20 January, 2007 at 19:01 (Uncategorized) ()

I saw your name and smiled,
It has, after all, been a while,
I walked the gallery, quite quickly, I suppose,
Knowing I’d know when I saw it.
That first time,
When I crawled inside your tent,
I was amazed, amused, amazed, excited,
I wanted to stay.
Wanted to read all the names,
Brush your hair for a while.
Later I saw the drawings,
The scribbles beside them,
The random pieces of letters, of words, of poetry.
You drew these, eight pictures of birds,
About three years before
I crawled into your tent.
Before your bed was ever leapt upon,
By Japanese performers.
I like them.
Theres a calmness there,
But it’s your calmness,
Somehow lonely? Searching? Something…
So I’ll sit a while and stay,
As I couldn’t do in your tent,
Read all the names the birds hold
Listen if they have a song.
Wonder where you are these days,
What you’re doing.

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To The Vine

18 January, 2007 at 19:15 (Uncategorized) ()

Oh vine, what is it about you?
That brings forth such wonderful fruit…
So ripe, so sweet, so succulent,
And capable of such fermentation.
You absorbed the summer sun,
You took in the light,
The grapes you grew swelled with you,
And now…I’m drinking it.
I’m drinking in the sunlight,
I’m taking in your warmth,
And lying back on this cold winters day,
I could almost believe,
You gave me sun.

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Drinking Games

16 January, 2007 at 16:19 (Uncategorized) (, , )

The point is, when you got out drinking with an old mate you expect to learn things. When you haven’t seen them in a while you expect to catch up, find out who they’re seeing, what they’ve done since they last saw you. When they get a bit tipsy then you get to find out what they wish they’d done. Later, when you’ve both really gone for it and are vomiting behind the bus shelter you get to find out what you both wish you hadn’t done and what you really would rather you weren’t telling each other.
Sometimes you find out things that they never told you about when you last went out drinking together, or things they were keeping quiet about when you were really friends and went drinking every Friday night.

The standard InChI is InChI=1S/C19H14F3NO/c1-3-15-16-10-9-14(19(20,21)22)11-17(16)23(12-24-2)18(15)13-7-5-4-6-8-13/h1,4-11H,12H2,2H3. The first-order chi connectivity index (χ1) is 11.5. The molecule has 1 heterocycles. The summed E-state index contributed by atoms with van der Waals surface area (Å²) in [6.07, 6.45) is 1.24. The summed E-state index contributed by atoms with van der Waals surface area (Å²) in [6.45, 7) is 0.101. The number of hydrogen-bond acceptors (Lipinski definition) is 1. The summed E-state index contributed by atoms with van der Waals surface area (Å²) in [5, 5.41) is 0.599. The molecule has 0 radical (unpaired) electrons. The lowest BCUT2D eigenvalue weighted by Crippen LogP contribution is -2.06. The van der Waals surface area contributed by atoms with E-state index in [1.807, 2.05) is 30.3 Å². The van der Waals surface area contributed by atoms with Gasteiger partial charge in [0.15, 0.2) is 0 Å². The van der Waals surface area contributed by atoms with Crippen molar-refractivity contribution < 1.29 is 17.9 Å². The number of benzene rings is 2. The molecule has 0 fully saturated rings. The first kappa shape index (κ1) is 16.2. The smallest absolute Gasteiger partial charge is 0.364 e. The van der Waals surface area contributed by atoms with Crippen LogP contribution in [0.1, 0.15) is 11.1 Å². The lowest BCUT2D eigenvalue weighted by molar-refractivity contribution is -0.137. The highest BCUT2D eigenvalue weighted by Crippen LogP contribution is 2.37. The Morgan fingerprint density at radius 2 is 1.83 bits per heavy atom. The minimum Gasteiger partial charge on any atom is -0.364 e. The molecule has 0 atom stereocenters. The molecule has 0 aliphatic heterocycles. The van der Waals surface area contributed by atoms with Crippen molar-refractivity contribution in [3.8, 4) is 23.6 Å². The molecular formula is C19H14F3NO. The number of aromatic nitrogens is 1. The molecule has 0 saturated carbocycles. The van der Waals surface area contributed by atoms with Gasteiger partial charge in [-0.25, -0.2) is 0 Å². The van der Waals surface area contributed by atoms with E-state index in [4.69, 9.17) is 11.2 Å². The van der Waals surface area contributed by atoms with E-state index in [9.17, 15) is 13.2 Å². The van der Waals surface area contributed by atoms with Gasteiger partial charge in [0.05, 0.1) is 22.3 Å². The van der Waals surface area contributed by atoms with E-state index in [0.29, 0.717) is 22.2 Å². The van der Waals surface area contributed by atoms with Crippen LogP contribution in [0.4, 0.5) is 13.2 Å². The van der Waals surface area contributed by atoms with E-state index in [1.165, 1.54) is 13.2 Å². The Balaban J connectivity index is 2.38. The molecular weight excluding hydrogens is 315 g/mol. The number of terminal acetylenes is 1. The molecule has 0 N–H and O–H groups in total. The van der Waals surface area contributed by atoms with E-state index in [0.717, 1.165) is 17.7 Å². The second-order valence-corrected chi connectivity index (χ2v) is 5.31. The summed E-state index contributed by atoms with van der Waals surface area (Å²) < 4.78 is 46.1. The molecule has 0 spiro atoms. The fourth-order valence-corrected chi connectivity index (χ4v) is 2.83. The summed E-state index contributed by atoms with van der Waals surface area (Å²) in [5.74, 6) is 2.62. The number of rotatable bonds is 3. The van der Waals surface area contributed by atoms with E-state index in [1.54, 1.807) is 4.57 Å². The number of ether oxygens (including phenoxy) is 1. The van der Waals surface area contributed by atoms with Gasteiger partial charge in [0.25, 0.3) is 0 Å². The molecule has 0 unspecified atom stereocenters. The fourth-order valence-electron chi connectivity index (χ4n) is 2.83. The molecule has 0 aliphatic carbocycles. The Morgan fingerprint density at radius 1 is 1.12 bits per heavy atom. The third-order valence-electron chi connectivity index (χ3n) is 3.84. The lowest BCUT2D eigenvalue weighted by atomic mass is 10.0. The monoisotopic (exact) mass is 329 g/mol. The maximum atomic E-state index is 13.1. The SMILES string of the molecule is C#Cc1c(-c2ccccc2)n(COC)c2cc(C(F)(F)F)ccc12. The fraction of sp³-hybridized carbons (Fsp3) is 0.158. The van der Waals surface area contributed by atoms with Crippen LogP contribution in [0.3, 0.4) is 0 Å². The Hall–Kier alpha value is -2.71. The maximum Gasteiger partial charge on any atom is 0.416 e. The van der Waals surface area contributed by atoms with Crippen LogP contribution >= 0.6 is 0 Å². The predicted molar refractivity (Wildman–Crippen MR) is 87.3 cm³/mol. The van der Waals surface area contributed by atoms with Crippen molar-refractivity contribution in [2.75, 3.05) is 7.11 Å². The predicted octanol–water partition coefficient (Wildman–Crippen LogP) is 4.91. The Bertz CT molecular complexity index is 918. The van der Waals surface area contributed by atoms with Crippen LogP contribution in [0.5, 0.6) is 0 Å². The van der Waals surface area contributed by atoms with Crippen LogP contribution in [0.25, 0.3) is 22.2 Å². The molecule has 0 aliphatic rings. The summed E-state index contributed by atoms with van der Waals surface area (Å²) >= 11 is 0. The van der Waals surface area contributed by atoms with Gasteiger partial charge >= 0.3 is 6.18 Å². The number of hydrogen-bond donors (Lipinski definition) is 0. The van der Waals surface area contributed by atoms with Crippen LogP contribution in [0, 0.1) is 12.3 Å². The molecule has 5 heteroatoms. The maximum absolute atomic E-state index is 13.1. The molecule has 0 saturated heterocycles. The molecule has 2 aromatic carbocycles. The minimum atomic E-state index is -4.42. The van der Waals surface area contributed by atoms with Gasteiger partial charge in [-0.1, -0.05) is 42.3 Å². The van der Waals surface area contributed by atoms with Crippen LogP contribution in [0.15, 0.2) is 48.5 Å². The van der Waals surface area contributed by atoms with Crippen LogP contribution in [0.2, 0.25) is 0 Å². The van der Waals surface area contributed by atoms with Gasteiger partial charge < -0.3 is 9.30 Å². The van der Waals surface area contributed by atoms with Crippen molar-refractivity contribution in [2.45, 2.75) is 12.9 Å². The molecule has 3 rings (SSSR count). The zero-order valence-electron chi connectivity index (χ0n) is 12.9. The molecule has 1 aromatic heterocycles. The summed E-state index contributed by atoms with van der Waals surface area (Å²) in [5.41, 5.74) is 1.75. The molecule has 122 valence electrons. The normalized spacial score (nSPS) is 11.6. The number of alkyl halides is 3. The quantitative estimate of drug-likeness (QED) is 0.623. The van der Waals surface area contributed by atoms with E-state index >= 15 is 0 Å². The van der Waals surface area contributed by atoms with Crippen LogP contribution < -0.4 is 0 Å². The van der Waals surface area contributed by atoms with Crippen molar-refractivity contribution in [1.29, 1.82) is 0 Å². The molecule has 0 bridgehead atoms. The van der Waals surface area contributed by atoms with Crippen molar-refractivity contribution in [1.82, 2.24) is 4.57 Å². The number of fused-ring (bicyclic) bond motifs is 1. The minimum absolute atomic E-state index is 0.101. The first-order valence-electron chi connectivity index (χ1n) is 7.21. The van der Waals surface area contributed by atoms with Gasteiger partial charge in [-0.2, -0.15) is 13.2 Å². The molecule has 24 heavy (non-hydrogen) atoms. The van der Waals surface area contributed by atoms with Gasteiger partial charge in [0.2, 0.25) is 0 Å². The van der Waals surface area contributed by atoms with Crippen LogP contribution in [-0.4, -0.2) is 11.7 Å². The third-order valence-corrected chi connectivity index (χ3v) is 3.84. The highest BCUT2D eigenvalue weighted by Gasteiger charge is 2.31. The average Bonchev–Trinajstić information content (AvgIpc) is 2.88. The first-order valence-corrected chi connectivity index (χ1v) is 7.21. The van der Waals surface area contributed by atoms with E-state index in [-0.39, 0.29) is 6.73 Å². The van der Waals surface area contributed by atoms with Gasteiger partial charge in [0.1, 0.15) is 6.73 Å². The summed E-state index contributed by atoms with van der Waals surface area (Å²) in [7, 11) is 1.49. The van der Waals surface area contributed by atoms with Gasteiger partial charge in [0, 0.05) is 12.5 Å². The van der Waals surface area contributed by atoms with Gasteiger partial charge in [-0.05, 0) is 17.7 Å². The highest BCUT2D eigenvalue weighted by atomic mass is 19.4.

The point is, some things you don’t ever expect to find out.

When I went for the biannual catch up with Marty I didn’t expect him to confess to murder, but he did.

It was somewhere around the third whiskey, good quality malt none of your blended malarkey that are supposed to taste of peat (like that’s a good thing?!). I was feeling warm and mellow and I supposed Marty was about the same. It was the sort of warmth at which you get around to reminicing over the good old times, though that was what we had been doing for the last hour. That was the other thing that surprised me. We’d eaten, a curry at the place next door, and we’d had some beers with that but just Indian ones, nothing strong. We’d chatted over the meal about what we’d done, how much we’d earnt, which girls we’d been with. (Maria for me, Latin-American girl who’d moved over here for Uni and stayed to work for some fashion magazine in London. I’d been with her almost since Marty and I had last caught up and was intending to pop the question next week, she was expecting it, she’d even hinted at the ring I’d bought whilst we were waiting for a cab outside the jewellers). We’d kept it light. Even when we were in the pub it was mostly what we’d done since we’d seen each other last. Then for the hour before the whiskeys we’d moved back in time.

Marty and I had started out working for the same company in Sales. That company had unexpectedly (for me at least) gone bust and left us jobless. Within a week Marty had found us Sales Management positions in a much more solid company in another part of the country and we’d moved in together as housemates. Since then I’d stayed with the company and he’d moved jobs several times, what he was now pulling in was amazing but I prefered my pension plan to his (nothing official, all in different savings accounts and such whereas mine came with a company guarantee).

It was that third whiskey that changed things. Oh it started innocuously enough.
“You ever did anything stupid back then?”
I looked at him, when we had been living together stupid covered most Friday nights, and Saturdays, and Sundays assuming we hadn’t been too hungover…or even if we had I guess.
“I mean really stupid,” he clarified.
“I guess,” I said, the warm haze of the whiskey not quite covering the intensity of his question.
“What’d you do?”
“I hit Poula.”I admitted, the haze vanishing slightly. “That’s why she broke up with me.”
“Well, shit man.” he stared at me. “You really loved her. Why’d you do it?”
I shrugged, I’d never managed to work that one out. “I was drunk, I don’t know.”
I still remembered the feeling, of turning around and having her scream at me that I was a drunken, worthless son of a whore, of finally snapping but instead of screaming back, which is what I’d been sure I was going to do. Instead I felt my fist fly out and I’d been too drunk to call it back. The pleasant haze of the whiskey was completely replaced by the nauseaus feeling in the pit of my stomache remembering the black eye, just as I’d sobered up at the time. Sobered up and walked from the house because, when you’ve just hit a woman, well, what the hell can you do?